Sunday, August 27, 2017
After breakfast, I did a load of washing and ironing and wrote that last blog, not in that order. Elvon is a concern, as he has embraced the wheelchair and urinal. I put a fair bit of juice into trying to turn that around, too. We were having our “crew dinner” at Kathie and Peter’s place. They just moved into The Cavendish, a month ago. It’s on the West Island, where they have been living for over 25 years. It has all the amenities we enjoy at Fountaingrove Lodge, but is much, much bigger, and doesn’t have Chef Adam, our architecture, nor our view. Pretty nice, though and easy living. It was able to provide a wheelchair for Elvon, thus saving me the trouble of finding someone on each end to get the one I rented in and out of the car.
Their apartment is about the same size as ours, with a balcony and a view over the swimming pool, which will be a snow field in January. We had wine and hors d’oeuvres, with our hosts and Theresa Benedek and Terri Azzaria. We don’t always get to see Terri, and she is a real kick. If you think I am no nonsense, you haven’t met Terri. We remembered our time at the Royal St. Lawrence Yacht Club, and on our sailing trips. Just scattered memories, nothing maudlin. We talked a lot about our new lives. Theresa is in assisted living, too. It’s a good place to end up. It’s the ending up, we mind.
At 6:30 pm, we set off for dinner, and we were late, because it was at least three buildings over. Elvon would never have got there without the wheelchair. It took all my small change to push it there, as there was a pretty long up slope between two of the buildings. It’s all inside and carpeted, of course, just far. Brunch is the big meal on Sunday, so we didn’t get much choice at dinner. The potage parmentier, salmon with dill sauce, and dessert were acceptable, though, and I slept like a baby after that meal.
We went back to Kathie and Peter’s for more conversation and I played Elvon’s 80th birthday slide show. There were scenes to remember in it, too. That slide show is still not complete. I have another twenty albums or so to go through. Some of our conversation leaned to the scatological, and Theresa, who has heard it all before, wanted to know where our “broughtupsi” was. Asked for the origin of the world, she admitted it was from her Jamaican childhood. I wonder why she never used it before. It’s not like we had broughtupsi thirty years ago, either.
Monday morning, Elvon got to the bathroom on Winnie, which was a very good thing. I didn’t see taking him out to dinner, though. He’s still shaky, and not every place is an assisted living place. Our dinner dates were Chris and Marge Mapp, and Jo-Ann. I called Chris and volunteered to buy whatever take-out we would agree on, if they would pick it up. They knew a great Indian place, near them, Shahi Palace. I called it and ordered: 4 meat samosas, daal makani, two orders of shrimp masala, lamb balti, butter chicken, alou goabi, rice and lots of naan. They didn’t have mango chutney, so Jo-Ann picked that up for me, along with 4 pastries from la Gascogne. We washed that lot down with two bottles of white and a bottle of red. I woke up around 2:20 am and never got back to sleep, for processing. It was well worth it, though. I go back more than 50 years with these dear friends.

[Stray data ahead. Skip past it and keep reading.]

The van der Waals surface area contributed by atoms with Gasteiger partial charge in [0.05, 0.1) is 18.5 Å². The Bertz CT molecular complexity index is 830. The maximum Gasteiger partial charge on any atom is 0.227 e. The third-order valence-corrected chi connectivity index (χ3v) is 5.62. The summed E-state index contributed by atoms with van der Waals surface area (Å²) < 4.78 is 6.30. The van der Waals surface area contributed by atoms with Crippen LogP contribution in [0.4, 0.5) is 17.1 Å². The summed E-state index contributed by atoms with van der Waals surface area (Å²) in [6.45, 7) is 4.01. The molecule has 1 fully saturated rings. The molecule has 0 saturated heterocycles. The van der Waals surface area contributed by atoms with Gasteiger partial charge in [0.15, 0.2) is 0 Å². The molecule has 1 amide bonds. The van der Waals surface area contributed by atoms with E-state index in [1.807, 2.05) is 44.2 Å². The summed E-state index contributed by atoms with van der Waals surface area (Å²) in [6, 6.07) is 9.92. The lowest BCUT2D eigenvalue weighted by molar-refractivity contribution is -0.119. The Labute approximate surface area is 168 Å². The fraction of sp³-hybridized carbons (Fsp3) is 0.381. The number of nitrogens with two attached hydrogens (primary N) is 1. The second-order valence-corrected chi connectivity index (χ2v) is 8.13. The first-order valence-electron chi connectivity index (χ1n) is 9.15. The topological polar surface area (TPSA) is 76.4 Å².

Tuesday morning, Elvon wouldn’t get out of bed and transfer to Winnie. After reasoning with him, begging and pleading, I threatened him with calling for help. He let me do it. I got two big burley guys from the hotel and even they could not get him to transfer to walker or wheelchair. He wasn’t just dead weight, he was fighting us. There’s not a lot of fight in me after three hours sleep and five hours of processing. I decided to give up and get him back home, where he can exercise properly and get his strength and confidence back. I got him off the bed by feeding him breakfast and then having him use the breakfast table as the transfer vehicle. I bathed him on the toilet with its raised seat, and had him dress there, too. That worked pretty well, and he could get into the wheelchair in the bath room, with its grab bars.
I went online to United to change our $3252 business class tickets. To get business today would have been over $5200 for the two of us, one way, yet. The $3252 had been for return. I had authorization from our evacuation insurance for the change fee, but it was just a small portion of that total. I put us in economy for an extra $591, which they will cover, and planned to throw myself on the mercy of Air Canada. Jo-Ann, bless her heart, came over to help me pack and return the car and the wheel chair. That’s a real friend. We made it to the airport with the requisite three hours to spare and they weren’t busy. I got a lot of sympathy, but no free upgrades. The price of the upgrades was down to $2076 Canadian, though. So, I called SkyMed to see if they would fund that. They would not, and I still didn’t think it was worth it. The nice Air Canada agent got us into the Maple Leaf Lounge, though, and the nice agent there got us great seats across the aisle from each other. The middle seat on my side is empty and my seatmate is Zack Darling, who lives near us in Santa Rosa, and is positively delightful. I am signing off to share the rest of our Gascogne goodies with him and Elvon.
Zack was trying for an upgrade to Business but now thinks he landed in First. Our food is so much better than we got in Business on the way. Photo credits to Zack. Here we are: